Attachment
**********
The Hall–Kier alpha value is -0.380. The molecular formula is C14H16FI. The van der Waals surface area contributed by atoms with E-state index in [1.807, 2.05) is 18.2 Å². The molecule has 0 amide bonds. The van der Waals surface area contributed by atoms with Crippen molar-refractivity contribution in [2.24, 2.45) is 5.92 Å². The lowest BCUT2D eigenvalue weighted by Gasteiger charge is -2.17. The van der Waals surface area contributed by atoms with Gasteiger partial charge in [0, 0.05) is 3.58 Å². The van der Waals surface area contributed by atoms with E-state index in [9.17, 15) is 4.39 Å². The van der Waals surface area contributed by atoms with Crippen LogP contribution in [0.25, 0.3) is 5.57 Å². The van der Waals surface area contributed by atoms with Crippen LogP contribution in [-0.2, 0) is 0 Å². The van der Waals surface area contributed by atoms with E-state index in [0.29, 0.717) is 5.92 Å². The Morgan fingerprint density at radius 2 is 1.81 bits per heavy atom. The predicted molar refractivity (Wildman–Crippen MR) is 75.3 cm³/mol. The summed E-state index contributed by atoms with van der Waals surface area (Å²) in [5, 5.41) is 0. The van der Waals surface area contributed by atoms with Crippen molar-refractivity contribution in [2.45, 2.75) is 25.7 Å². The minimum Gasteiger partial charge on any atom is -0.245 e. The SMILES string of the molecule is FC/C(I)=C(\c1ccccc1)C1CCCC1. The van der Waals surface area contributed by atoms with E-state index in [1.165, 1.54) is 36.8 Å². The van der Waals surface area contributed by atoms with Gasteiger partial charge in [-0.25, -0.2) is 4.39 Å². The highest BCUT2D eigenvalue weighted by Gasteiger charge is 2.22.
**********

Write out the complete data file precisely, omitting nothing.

The Hall–Kier alpha value is -0.380. The molecular formula is C14H16FI. The van der Waals surface area contributed by atoms with E-state index in [1.807, 2.05) is 18.2 Å². The molecule has 0 amide bonds. The van der Waals surface area contributed by atoms with Crippen molar-refractivity contribution in [2.24, 2.45) is 5.92 Å². The lowest BCUT2D eigenvalue weighted by Gasteiger charge is -2.17. The van der Waals surface area contributed by atoms with Gasteiger partial charge in [0, 0.05) is 3.58 Å². The van der Waals surface area contributed by atoms with E-state index in [9.17, 15) is 4.39 Å². The van der Waals surface area contributed by atoms with Crippen LogP contribution in [0.25, 0.3) is 5.57 Å². The van der Waals surface area contributed by atoms with Crippen LogP contribution in [-0.2, 0) is 0 Å². The van der Waals surface area contributed by atoms with E-state index in [0.29, 0.717) is 5.92 Å². The Morgan fingerprint density at radius 2 is 1.81 bits per heavy atom. The predicted molar refractivity (Wildman–Crippen MR) is 75.3 cm³/mol. The summed E-state index contributed by atoms with van der Waals surface area (Å²) in [5, 5.41) is 0. The van der Waals surface area contributed by atoms with Crippen molar-refractivity contribution in [2.45, 2.75) is 25.7 Å². The minimum Gasteiger partial charge on any atom is -0.245 e. The SMILES string of the molecule is FC/C(I)=C(\c1ccccc1)C1CCCC1. The van der Waals surface area contributed by atoms with E-state index in [1.165, 1.54) is 36.8 Å². The van der Waals surface area contributed by atoms with Gasteiger partial charge in [-0.25, -0.2) is 4.39 Å². The highest BCUT2D eigenvalue weighted by Gasteiger charge is 2.22.